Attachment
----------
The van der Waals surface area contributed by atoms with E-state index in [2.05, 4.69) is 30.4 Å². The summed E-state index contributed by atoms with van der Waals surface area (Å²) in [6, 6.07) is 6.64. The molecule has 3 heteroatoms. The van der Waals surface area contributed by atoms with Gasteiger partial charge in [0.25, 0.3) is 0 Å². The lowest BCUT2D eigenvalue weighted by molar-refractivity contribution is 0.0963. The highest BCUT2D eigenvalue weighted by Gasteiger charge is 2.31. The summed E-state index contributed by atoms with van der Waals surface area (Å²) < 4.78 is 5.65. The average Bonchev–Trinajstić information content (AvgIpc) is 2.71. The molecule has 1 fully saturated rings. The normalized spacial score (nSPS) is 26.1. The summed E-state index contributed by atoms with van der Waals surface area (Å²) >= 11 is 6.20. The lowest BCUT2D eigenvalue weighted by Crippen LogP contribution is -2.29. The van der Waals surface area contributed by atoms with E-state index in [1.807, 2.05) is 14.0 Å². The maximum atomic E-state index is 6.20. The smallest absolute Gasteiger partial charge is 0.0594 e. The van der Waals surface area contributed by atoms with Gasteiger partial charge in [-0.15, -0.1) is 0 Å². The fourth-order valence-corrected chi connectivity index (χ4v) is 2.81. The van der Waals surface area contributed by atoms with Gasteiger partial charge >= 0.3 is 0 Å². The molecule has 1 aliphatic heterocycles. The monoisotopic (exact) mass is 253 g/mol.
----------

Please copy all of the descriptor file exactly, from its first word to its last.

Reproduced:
The van der Waals surface area contributed by atoms with E-state index in [2.05, 4.69) is 30.4 Å². The summed E-state index contributed by atoms with van der Waals surface area (Å²) in [6, 6.07) is 6.64. The molecule has 3 heteroatoms. The van der Waals surface area contributed by atoms with Gasteiger partial charge in [0.25, 0.3) is 0 Å². The lowest BCUT2D eigenvalue weighted by molar-refractivity contribution is 0.0963. The highest BCUT2D eigenvalue weighted by Gasteiger charge is 2.31. The summed E-state index contributed by atoms with van der Waals surface area (Å²) < 4.78 is 5.65. The average Bonchev–Trinajstić information content (AvgIpc) is 2.71. The molecule has 1 fully saturated rings. The normalized spacial score (nSPS) is 26.1. The summed E-state index contributed by atoms with van der Waals surface area (Å²) >= 11 is 6.20. The lowest BCUT2D eigenvalue weighted by Crippen LogP contribution is -2.29. The van der Waals surface area contributed by atoms with E-state index in [1.807, 2.05) is 14.0 Å². The maximum atomic E-state index is 6.20. The smallest absolute Gasteiger partial charge is 0.0594 e. The van der Waals surface area contributed by atoms with Gasteiger partial charge in [-0.15, -0.1) is 0 Å². The fourth-order valence-corrected chi connectivity index (χ4v) is 2.81. The van der Waals surface area contributed by atoms with Gasteiger partial charge >= 0.3 is 0 Å². The molecule has 1 aliphatic heterocycles. The monoisotopic (exact) mass is 253 g/mol.